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I'm looking at the requirements for automated software verification, i.e. a program that takes in code (ordinary procedural code written in languages like C and Java), generates a bunch of theorems saying that each loop must eventually halt, no assertion will be violated, there will never be a dereference of a null pointer etc., then passes same to a theorem prover to prove they are actually true (or else find a counterexample indicating a bug in the code).

The question is what kind of logic to use. The two major positions seem to be:

  1. First-order logic is just fine.

  2. First-order logic isn't expressive enough, you need higher order logic.

Problem is, there seems to be a lot of support for both positions. So which one is right? If it's the second one, are there any available examples of things you want to do, that verifiers based on first-order logic have trouble with?

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3 Answers 3

up vote 2 down vote accepted

You can do everything you need in FOL, but it's a lot of extra work - a LOT! Most existing systems were developed by academics / people with not a lot of time, so they are tempted to take short cuts to save time / effort, and thus are attracted to HOLs, functional languages, etc. However, if you want to build a system that is to be used by hundreds of thousands of people, rather than merely hundreds, we believe that FOL is the way to go because it is far more accessible to a wider audience. There's just no substitute for doing the work; we've been at this for 25 years now! Please take a look at our project (http://www.manmademinions.com)

Regards, Aaron.

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In my practical experience, it seems to be "1. First-order logic is just fine". For examples of complete specifications for various functions written entirely in a specification language based on first-order logic, see for instance ACSL by Example or this case study.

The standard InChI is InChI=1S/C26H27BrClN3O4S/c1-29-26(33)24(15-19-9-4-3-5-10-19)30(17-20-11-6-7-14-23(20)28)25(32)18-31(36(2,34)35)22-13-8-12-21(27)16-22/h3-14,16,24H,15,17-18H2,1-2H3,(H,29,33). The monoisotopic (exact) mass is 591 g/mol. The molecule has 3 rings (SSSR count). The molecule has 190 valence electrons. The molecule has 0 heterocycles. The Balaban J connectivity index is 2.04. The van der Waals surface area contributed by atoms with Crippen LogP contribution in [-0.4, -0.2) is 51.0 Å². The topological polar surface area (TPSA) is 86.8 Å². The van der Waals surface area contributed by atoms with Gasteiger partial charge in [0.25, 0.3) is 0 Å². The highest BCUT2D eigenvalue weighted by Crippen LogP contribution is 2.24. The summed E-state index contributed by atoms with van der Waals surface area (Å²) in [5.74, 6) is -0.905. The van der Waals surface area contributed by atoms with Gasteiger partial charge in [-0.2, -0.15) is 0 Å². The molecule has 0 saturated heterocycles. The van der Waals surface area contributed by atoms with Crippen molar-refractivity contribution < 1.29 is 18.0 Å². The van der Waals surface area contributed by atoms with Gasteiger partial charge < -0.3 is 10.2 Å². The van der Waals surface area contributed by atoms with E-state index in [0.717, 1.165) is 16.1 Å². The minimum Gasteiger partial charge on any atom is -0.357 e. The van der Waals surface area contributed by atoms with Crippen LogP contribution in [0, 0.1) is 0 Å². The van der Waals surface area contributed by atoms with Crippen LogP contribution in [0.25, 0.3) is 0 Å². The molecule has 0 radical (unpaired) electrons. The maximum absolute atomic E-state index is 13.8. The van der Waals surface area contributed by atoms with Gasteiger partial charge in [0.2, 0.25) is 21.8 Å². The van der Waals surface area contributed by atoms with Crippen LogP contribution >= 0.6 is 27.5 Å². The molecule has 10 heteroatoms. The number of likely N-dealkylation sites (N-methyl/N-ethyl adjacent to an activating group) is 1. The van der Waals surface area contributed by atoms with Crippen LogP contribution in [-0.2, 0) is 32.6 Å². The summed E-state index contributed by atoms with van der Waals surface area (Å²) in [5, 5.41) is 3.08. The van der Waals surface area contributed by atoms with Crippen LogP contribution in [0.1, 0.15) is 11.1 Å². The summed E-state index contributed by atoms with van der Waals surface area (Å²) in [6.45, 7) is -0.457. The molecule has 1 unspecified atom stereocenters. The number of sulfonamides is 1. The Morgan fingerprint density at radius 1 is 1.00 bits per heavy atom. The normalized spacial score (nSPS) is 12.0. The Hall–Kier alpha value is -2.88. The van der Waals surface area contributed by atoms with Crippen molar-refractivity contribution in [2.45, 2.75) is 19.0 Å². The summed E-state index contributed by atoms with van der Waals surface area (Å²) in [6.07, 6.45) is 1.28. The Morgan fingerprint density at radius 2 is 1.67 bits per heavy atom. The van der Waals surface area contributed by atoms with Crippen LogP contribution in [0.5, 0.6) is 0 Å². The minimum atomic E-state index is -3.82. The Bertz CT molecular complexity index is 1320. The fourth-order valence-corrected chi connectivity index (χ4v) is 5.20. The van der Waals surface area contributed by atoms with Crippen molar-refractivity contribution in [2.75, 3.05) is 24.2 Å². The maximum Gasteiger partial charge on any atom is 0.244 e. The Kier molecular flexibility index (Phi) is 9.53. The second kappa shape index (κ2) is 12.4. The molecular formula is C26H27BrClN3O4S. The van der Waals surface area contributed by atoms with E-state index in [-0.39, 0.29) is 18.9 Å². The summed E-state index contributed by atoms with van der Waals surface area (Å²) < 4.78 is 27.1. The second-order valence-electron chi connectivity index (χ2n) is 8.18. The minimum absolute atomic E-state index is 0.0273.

First-order logic has automated provers (not proof assistants) that have been refined over the years to handle well properties that come from program verification. Notable automated provers for these uses are for instance Simplify, Z3, and Alt-ergo. If these provers fail and there is no obvious lemma/assertion you can add to help them, you still have the recourse of starting up a proof assistant for the difficult proof obligations. If you use HOL on the other hand, you cannot use Simplify, Z3 or Alt-ergo at all, and while I have heard of automated provers for high-order logic, I have never heard them praised for their efficiency when it comes to properties from programs.

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We've found that FOL is fine for most verification conditions, but higher order logic is invaluable for a small number, for example for proving properties about summation of the elements in a collection. So our theorem prover (used in Perfect Developer and Escher C Verifier) is basically first order, but with the ability to do some higher order reasoning as well.

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